Meanwhile though, that UKIP surge of support is taking away vital support from the Tories. Lib Dems and Green party support is taking away vital support from the Labour party. The irony here is that if these two parties had not pushed so hard against electoral voting reform, they may actually have been able to more comfortably win the election!

So… here’s to the best UK general election EVAR because… well… it’s a perfect encapsulation of everything that is wrong with British Democracy right now. The elite will keep hold of power in the face of diminishing support, new political views won’t be represented. Right now there are Tory party members on Twitter telling their party supporters to vote for the Lib Dems just to help keep Labour from winning seats…it’s a glorious horrible mess to behold.

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This is what political chaos looks like…fingers crossed it means we can revisit that question of just how we do our democracy in this country again a mere 5 years after we squandered the last opportunity.

(This has been a political forum post by @Niaccurshi)


#3

I eagerly await for the impending political flamewar in this thread


#4

A spot on encapsulation of the current political situation. Although bear in mind that Lib Dem have stated they would form a coalition with whichever party won the most seats, so there could be a Labour/Lib Dem alliance. I think a coalition would have to be formed by 3 or more parties in order to achieve a majority though.


#5

Voted this morning. My vote is pretty irrelevant since I’m in a fairly safe Con seat but I’m hoping that voting for smaller parties like greens will pave the way for future elections. Coalitions and proportional representation are the future! Even thoug hI didn’t vote for them I’m kinda hoping for a Labour/SNP and possible one other (either lib or green) coalition. Anything to stop the conservatives from further ruining our education, environmental record, economy (note: debt is not the economy), health care and wage imbalance.

I’m expecting the need for a 3 party coalition tbh and I’m not sure the cons have enough parties friendly to them to do it. I most certainly don’t want anything involving UKIP. That people can’t see through their insidious farce of the everday man party is beyond me.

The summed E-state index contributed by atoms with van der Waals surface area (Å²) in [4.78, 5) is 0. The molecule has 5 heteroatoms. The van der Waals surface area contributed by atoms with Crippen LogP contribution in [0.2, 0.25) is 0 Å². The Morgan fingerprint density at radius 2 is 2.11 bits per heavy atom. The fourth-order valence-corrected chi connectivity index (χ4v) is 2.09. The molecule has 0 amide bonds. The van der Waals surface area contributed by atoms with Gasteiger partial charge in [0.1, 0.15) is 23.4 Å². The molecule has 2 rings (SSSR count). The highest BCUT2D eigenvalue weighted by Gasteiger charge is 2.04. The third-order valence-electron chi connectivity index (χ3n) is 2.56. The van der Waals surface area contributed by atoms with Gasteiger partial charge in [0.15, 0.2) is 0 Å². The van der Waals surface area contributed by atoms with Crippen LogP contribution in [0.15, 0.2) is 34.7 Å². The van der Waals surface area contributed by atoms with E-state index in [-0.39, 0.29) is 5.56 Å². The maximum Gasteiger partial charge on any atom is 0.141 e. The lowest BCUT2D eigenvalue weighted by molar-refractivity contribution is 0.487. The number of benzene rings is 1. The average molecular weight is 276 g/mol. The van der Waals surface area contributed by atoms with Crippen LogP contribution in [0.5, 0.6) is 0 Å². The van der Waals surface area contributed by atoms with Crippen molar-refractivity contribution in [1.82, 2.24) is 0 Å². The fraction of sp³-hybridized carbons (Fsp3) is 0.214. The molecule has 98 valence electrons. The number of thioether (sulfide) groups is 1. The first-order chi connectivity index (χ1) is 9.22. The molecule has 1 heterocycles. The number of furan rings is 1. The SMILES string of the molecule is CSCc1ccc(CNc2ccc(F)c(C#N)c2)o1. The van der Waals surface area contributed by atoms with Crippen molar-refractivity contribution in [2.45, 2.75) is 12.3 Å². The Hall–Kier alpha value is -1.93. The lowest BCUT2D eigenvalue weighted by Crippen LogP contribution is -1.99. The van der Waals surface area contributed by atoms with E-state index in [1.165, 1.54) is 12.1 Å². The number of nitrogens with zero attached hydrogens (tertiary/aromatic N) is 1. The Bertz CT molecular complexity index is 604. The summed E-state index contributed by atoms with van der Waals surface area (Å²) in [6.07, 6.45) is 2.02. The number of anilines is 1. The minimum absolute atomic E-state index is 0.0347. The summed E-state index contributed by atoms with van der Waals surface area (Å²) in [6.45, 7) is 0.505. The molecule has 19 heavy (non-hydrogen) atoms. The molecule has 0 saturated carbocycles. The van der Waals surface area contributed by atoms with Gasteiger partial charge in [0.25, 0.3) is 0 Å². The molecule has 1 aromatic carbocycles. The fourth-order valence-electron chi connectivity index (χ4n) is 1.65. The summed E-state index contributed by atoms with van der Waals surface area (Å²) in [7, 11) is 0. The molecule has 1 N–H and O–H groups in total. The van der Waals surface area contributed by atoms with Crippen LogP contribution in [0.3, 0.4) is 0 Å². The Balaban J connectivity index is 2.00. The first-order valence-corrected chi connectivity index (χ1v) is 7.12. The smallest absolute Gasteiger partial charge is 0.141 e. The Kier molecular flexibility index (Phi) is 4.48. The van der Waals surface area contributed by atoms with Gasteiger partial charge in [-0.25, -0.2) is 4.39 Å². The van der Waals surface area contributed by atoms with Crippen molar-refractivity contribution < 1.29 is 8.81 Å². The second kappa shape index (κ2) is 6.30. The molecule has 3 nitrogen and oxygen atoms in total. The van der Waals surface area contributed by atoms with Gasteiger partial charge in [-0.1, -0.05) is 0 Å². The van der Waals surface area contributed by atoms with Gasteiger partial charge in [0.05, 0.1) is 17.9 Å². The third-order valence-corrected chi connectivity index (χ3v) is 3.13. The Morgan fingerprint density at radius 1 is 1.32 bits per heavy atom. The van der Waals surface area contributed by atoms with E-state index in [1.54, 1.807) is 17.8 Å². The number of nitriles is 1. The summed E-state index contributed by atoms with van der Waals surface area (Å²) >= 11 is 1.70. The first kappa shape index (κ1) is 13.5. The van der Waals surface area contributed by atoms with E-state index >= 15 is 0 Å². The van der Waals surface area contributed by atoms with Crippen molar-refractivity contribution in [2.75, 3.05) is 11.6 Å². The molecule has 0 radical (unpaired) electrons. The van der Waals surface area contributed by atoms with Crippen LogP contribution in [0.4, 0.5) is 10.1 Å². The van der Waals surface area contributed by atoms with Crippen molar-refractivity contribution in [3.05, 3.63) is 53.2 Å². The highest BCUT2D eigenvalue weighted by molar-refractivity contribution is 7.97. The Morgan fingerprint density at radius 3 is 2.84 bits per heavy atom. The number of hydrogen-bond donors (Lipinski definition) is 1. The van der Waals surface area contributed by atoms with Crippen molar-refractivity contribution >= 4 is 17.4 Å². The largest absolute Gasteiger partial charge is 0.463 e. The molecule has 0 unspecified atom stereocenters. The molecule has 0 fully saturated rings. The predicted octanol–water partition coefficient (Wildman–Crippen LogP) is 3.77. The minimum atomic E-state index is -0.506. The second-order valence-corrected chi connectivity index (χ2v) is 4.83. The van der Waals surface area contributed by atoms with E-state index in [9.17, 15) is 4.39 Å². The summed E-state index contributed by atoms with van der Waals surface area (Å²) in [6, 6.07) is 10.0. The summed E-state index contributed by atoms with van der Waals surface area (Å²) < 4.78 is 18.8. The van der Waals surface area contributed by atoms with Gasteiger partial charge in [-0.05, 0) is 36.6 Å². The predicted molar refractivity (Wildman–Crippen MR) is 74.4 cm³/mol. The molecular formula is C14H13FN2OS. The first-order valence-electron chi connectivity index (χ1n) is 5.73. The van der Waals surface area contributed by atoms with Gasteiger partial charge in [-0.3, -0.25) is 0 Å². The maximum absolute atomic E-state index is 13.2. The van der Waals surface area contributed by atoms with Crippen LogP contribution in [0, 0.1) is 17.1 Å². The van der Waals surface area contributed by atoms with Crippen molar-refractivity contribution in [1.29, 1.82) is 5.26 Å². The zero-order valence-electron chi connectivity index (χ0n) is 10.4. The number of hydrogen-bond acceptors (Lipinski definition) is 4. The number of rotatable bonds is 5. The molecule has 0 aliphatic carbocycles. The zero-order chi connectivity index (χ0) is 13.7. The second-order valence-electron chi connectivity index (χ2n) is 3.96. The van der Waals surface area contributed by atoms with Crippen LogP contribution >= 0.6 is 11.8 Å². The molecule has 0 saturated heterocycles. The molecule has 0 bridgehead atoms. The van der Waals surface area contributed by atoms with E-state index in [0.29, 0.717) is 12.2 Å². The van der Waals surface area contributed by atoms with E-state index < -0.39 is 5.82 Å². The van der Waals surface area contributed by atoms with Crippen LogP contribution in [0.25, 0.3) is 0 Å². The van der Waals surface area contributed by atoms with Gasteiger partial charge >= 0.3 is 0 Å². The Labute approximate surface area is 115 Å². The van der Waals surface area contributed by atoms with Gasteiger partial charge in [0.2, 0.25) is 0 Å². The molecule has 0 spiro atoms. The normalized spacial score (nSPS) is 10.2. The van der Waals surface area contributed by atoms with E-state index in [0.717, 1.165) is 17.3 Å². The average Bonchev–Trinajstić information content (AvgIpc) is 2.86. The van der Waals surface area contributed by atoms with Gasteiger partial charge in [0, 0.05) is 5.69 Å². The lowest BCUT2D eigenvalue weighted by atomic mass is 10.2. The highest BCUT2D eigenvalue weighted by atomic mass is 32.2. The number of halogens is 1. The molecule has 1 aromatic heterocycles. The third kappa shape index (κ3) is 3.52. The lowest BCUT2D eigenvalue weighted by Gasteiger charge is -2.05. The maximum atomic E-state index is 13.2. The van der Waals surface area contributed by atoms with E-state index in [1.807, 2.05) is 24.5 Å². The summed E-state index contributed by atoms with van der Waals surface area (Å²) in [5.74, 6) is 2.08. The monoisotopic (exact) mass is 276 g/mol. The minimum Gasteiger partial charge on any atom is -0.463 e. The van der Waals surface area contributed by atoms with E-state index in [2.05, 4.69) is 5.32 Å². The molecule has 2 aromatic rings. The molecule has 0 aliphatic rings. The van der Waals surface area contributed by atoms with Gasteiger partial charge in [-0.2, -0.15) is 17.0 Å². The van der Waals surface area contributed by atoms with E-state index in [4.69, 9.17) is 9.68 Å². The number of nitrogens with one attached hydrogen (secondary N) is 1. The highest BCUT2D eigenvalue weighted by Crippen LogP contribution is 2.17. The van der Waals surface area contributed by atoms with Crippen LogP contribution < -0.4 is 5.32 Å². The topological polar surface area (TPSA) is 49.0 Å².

#6

I think we’ll see a Lib Dem coalition with one of the the other two (most likely Labour) with SNP providing supply and confidence as required if it is Labour. The reality is that despite UKIP’s surge they will be lucky to win more than 3 seats, so they’re not a relevance when it comes to who handles power this time around.

But I’m with you @Ferno :wink:


#7

Aye! I don’t think Lib Dem + either Labour or Tories will have enough seats to reach a proper majority.

The thing that’s angered me most about the final run up has been the right wing parties campaigns based on fear. The fear of scotland having any input. The fear of immigrants (who UKIP continuously avoid pointing out, the illegals cost the NHS less than 1% of its budget and legal immigrants provide I think around 40% of its workforce). You should never campaign through fear and I will never support those who do.

My main fear stemming from this election is England leaving the EU. I don’t think enough people understand the incredible consequence that would have on all factors of our country, especially the economy.


#8

I have once again not voted, 13 years in a row now and it feels good. I’m pretty confident that there isn’t a measurement short enough to accurately gauge how little who is in power matters to or affects me. But hey ho let people that give a damn have a day out :+1:


#9

I’d hardly say we pick our political head over here.

We’re what you’d call a democratic republic. WE don’t even vote for the pres.

It’s up to the electoral college to represent us (which is entirely up to them) in the voting.


#10

Agreed, I have voter apathy, I don’t think my vote matters and that decisions done by americas top dogs won’t affect me in any short term to make my vote viable.

Hell if it ever got crazy here, I’d just head on overseas.


#11

Ah we hardly have any political people in this forum. I’d think it’s safe to say this here thread should be safe.


#12

Yay, politics, yay…Boo…

Lol, not on @niaccurshi’s watch at any rate. :stuck_out_tongue:


#13

But people will hardly flock over here to try and rile things up,

Think of it like a niche market where the intended crowd is guaranteed to be few.


#14

Markets can be niche? And have small crowds? Wut? O_o


#15

Crazy right? But that’s how things work.


#16

No no, like…Are there actually markets that don’t have large crowds? Genuinely curious.


#17

Yup

You’ve never heard of a niche market?


#18

No. I grew up in India. And I’m Chinese. I’m used to very crowded places. Ever seen the markets there? :frowning:

So.

Many.

PEOPLE.


#19

Whoa, that’s new, never knew you were chinese.

What’s india like?


#20

…Don’t go there. :joy: I hear good thigns about some places but the urban areas?

Aww.

Hell.

To.

The.

NO.

Pollution, people, unsavory individuals, pollution, pollution, pollution…Terrible. :stuck_out_tongue:


#21

I always thought you were Australian,or at least live there.